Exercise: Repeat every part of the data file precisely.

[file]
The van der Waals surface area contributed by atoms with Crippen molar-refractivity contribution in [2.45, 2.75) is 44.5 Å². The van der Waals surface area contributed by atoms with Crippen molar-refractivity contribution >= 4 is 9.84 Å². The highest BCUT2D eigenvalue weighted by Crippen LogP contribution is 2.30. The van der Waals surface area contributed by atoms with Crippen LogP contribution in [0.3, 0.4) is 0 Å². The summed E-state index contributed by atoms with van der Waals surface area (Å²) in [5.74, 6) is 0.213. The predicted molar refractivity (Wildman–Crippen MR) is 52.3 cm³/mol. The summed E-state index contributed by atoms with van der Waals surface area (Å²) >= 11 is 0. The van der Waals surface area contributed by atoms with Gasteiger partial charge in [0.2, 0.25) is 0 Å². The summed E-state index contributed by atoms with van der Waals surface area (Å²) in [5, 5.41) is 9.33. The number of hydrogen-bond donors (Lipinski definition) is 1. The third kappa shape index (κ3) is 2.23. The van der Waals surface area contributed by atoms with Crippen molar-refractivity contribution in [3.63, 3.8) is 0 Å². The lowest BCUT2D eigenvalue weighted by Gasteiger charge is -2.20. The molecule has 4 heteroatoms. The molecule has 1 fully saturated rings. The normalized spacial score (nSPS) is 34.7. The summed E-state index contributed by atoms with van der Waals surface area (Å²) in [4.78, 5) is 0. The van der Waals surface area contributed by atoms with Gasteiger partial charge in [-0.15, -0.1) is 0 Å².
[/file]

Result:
The van der Waals surface area contributed by atoms with Crippen molar-refractivity contribution in [2.45, 2.75) is 44.5 Å². The van der Waals surface area contributed by atoms with Crippen molar-refractivity contribution >= 4 is 9.84 Å². The highest BCUT2D eigenvalue weighted by Crippen LogP contribution is 2.30. The van der Waals surface area contributed by atoms with Crippen LogP contribution in [0.3, 0.4) is 0 Å². The summed E-state index contributed by atoms with van der Waals surface area (Å²) in [5.74, 6) is 0.213. The predicted molar refractivity (Wildman–Crippen MR) is 52.3 cm³/mol. The summed E-state index contributed by atoms with van der Waals surface area (Å²) >= 11 is 0. The van der Waals surface area contributed by atoms with Gasteiger partial charge in [0.2, 0.25) is 0 Å². The summed E-state index contributed by atoms with van der Waals surface area (Å²) in [5, 5.41) is 9.33. The number of hydrogen-bond donors (Lipinski definition) is 1. The third kappa shape index (κ3) is 2.23. The van der Waals surface area contributed by atoms with Crippen molar-refractivity contribution in [3.63, 3.8) is 0 Å². The lowest BCUT2D eigenvalue weighted by Gasteiger charge is -2.20. The molecule has 4 heteroatoms. The molecule has 1 fully saturated rings. The normalized spacial score (nSPS) is 34.7. The summed E-state index contributed by atoms with van der Waals surface area (Å²) in [4.78, 5) is 0. The van der Waals surface area contributed by atoms with Gasteiger partial charge in [-0.15, -0.1) is 0 Å².